22 Dec

Leuchtenbergia principis, the Cactus Agave

Leuchtenbergia principis is one of the most unusual forms of cactus. Though it closely resembles an Agave but the plant actually belongs to the family of cactus, thus justifying its common name, Cactus Agave.  It does not have usual spines or typical globular or cylindrical formation of a cactus. It is characterized by its long and triangular tubercles that actually look like leaves of the plant. The tubercles of Leuchtenbergia principis grow on a corky stem. Each tubercle is 4 to 5 cm long and produces papery spines at the tip.

Leuchtenbergia principis

Leuchtenbergia principis/ Imahe by Manuel M. Ramos

Leuchtenbergia principis produces showy yellow flower in spring and summer. However, flowering is not really frequent.

Leuchtenbergia principis is significantly slow growing plant and grows up to 10 cm in wild. The plant has a strong tap root that requires deep soil. Like other species of cacti, Leuchtenbergia principis is not fussy about requirements. It requires occasional watering and fertilizer. The plant prefers hot and sunny location but protection from winter frost.

Leuchtenbergia principis can be easily propagated from seeds that can be collected from its fruit. Young seedlings can be grafted for quicker and healthy growth of plants.

15 Dec

C is for Chrysanthemum


A bunch of purple Chrysanthemum


A beautiful yellow Chrysanthemum with a hint of orange


A beautiful bunch of Chrysanthemum


Golden Chrysanthemum


Unique and Lovely


Another lovely specimen


The best of the whole lot


Beautiful Color of Chrysanthemum


Yellow-Orange Chrysanthemum

13 Dec

Saponaria officinalis: Soapwort

Saponaria is a small genus of annuals and perennials from the Mediterranean climate where it is grown for its colorful flowers. Saponaria officinalis is the most popularly known species from this genus. It is a low-growing perennial that produces fragrant flowers of white and pink hues in early summer. The flowers appear in dense clusters and make a colorful impact on the background of green leaves. The best place to grow Saponaria officinalis is mixed borders where it can grow in almost any soil and tolerate long spells of cold and frost.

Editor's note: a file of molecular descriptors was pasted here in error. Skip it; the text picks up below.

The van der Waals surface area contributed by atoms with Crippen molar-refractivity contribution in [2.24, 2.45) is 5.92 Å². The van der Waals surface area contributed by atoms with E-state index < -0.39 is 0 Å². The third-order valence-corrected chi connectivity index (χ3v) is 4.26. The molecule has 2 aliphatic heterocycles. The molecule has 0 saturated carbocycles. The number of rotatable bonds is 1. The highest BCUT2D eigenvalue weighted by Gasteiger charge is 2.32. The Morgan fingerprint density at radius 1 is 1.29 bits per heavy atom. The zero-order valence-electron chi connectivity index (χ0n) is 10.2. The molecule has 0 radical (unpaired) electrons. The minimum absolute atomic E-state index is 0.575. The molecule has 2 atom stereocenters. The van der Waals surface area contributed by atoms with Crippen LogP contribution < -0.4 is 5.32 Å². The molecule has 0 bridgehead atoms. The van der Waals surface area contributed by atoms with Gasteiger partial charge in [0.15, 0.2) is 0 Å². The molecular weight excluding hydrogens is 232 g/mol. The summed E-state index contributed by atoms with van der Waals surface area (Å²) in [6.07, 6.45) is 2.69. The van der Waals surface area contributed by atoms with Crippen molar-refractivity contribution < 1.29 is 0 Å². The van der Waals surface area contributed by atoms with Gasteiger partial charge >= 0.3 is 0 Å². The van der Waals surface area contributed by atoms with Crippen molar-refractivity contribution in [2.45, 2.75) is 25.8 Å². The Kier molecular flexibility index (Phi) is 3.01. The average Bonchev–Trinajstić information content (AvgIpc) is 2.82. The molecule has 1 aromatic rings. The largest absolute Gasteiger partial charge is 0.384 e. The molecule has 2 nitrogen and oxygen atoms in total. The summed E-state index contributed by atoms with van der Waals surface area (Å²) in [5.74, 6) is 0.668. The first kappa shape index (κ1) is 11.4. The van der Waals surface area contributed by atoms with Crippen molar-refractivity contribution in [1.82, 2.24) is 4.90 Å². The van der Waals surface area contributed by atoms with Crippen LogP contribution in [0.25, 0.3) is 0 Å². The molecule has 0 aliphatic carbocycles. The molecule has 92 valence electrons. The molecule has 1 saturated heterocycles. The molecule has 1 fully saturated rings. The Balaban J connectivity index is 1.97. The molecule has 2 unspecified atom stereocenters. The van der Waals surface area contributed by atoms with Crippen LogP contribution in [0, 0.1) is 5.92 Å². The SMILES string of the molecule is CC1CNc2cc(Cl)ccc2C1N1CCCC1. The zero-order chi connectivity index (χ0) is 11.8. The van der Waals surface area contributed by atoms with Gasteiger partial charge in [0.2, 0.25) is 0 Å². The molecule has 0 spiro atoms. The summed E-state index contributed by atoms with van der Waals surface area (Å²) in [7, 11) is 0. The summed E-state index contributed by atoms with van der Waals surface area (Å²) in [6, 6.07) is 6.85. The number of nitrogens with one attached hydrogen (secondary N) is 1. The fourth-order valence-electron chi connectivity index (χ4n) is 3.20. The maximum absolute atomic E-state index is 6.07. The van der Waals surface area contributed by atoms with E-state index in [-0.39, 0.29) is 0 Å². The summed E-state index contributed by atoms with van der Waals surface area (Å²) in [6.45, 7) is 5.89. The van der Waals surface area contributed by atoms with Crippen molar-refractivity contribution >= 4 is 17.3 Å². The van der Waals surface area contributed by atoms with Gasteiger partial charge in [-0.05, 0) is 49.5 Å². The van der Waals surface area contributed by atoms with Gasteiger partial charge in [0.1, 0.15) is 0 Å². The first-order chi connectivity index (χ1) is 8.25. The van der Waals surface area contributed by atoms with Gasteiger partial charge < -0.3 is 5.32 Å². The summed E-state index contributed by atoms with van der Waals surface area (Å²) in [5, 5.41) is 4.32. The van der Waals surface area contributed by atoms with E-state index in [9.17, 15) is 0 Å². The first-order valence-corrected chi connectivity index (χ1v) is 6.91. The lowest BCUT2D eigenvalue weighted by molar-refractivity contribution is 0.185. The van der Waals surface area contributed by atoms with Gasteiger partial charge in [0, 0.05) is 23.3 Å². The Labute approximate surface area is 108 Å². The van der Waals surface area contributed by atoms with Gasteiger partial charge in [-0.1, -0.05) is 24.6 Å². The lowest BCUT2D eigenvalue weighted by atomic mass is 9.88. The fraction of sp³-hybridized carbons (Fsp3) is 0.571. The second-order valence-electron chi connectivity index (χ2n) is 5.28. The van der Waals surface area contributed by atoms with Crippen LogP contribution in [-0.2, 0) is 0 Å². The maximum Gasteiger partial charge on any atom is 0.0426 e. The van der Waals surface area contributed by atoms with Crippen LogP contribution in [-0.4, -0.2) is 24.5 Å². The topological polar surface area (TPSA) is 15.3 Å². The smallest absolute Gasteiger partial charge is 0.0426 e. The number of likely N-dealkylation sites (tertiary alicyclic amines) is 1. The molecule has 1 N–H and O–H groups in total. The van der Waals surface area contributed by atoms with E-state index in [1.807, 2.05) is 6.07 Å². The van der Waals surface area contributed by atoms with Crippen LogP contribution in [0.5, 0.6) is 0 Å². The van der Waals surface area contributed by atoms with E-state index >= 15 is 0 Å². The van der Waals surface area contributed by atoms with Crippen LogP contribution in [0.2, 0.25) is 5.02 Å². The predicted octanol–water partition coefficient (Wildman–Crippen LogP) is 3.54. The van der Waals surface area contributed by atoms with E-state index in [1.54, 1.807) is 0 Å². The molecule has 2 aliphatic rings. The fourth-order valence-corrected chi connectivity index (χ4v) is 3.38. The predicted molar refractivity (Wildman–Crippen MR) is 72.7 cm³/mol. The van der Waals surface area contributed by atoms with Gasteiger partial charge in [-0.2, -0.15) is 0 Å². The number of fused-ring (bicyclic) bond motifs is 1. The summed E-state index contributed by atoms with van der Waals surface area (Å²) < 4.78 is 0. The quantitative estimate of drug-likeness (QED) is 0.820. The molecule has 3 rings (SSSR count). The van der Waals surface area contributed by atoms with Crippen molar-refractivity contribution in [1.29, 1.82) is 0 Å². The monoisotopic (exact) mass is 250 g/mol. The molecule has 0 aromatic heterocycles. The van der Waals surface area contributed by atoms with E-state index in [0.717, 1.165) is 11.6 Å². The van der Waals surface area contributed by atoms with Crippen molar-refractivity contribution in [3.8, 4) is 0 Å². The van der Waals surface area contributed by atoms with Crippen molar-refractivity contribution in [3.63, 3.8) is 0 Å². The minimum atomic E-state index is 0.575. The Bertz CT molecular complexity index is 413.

Saponaria officinalis, Soapwort/ Image by AnneTanne

Saponaria officinalis, Soapwort

Most plants in the genus of Saponaria tend to becomes weedy and invasive, however Saponaria officinalis is quite easy to control with regular pruning.

Extract of the leaves of Saponaria officinalis has soapy content. It produces fine lather when rubbed, that is why it has traditionally been used as soap or luxurious shampoo especially for washing delicate surfaces. The soapy extract gives the plant its common name – Soapwort.

12 Dec

Imperata cylindrica ‘Rubra’: the Japanese Bloodgrass

The lovely plant in the picture is Imperata cylindrica ‘Rubra’ – a perennial grass with beautifully colored and textured blades. Commonly known as Japanese Bloodgrass, this ornamental grass is an excellent choice for creating dramatic effects in any garden.

Imperata cylindrica 'Rubra'

Imperata cylindrica ‘Rubra’

Imperata cylindrica ‘Rubra’ forms dense clumps of strappy leaves that grow up to 5 feet. The silvery-green foliage has margin of bright red color that make it an excellent ornamental grass for gardens and landscapes. Imperata cylindrica ‘Rubra’ is usually mixed borders or grown along flower beds to provide contrasting and colorful background throughout the year.

Imperata cylindrica ‘Rubra’ is propagated from divisions and is grown in well-drained soil. Like most ornamental grasses it should be pruned regularly to keep it in shape and under control. Without regular pruning and control Imperata cylindrica ‘Rubra’ tends to become invasive and hard to weed out completely.

The plant requires regular watering and good exposure to bright sunlight. In colder climates, Imperata cylindrica ‘Rubra’ requires protection from heavy frost.

Japanese  Bloodgrass

Japanese Bloodgrass/ Image by jacki Dee